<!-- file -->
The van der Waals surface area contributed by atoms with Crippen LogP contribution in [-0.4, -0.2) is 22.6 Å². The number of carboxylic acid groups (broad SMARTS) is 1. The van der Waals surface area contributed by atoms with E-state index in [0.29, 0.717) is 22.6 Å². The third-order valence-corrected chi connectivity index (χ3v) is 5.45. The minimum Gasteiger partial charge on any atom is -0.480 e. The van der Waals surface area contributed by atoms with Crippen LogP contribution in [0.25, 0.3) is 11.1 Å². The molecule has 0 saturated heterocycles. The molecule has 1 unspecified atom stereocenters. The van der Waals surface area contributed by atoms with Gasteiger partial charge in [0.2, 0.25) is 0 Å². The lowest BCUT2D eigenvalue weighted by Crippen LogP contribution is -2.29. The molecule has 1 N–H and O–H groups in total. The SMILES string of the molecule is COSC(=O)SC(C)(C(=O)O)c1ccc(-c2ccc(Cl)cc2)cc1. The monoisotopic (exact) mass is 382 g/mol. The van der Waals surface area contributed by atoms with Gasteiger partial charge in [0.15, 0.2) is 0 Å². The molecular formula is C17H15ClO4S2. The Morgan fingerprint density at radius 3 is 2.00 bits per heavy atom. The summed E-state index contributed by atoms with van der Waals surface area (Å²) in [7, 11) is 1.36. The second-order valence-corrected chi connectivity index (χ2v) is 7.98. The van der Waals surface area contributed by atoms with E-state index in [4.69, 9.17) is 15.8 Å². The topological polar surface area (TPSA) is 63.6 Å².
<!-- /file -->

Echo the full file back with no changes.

The van der Waals surface area contributed by atoms with Crippen LogP contribution in [-0.4, -0.2) is 22.6 Å². The number of carboxylic acid groups (broad SMARTS) is 1. The van der Waals surface area contributed by atoms with E-state index in [0.29, 0.717) is 22.6 Å². The third-order valence-corrected chi connectivity index (χ3v) is 5.45. The minimum Gasteiger partial charge on any atom is -0.480 e. The van der Waals surface area contributed by atoms with Crippen LogP contribution in [0.25, 0.3) is 11.1 Å². The molecule has 0 saturated heterocycles. The molecule has 1 unspecified atom stereocenters. The van der Waals surface area contributed by atoms with Gasteiger partial charge in [0.2, 0.25) is 0 Å². The lowest BCUT2D eigenvalue weighted by Crippen LogP contribution is -2.29. The molecule has 1 N–H and O–H groups in total. The SMILES string of the molecule is COSC(=O)SC(C)(C(=O)O)c1ccc(-c2ccc(Cl)cc2)cc1. The monoisotopic (exact) mass is 382 g/mol. The van der Waals surface area contributed by atoms with Gasteiger partial charge in [0.15, 0.2) is 0 Å². The molecular formula is C17H15ClO4S2. The Morgan fingerprint density at radius 3 is 2.00 bits per heavy atom. The summed E-state index contributed by atoms with van der Waals surface area (Å²) in [7, 11) is 1.36. The second-order valence-corrected chi connectivity index (χ2v) is 7.98. The van der Waals surface area contributed by atoms with E-state index in [4.69, 9.17) is 15.8 Å². The topological polar surface area (TPSA) is 63.6 Å².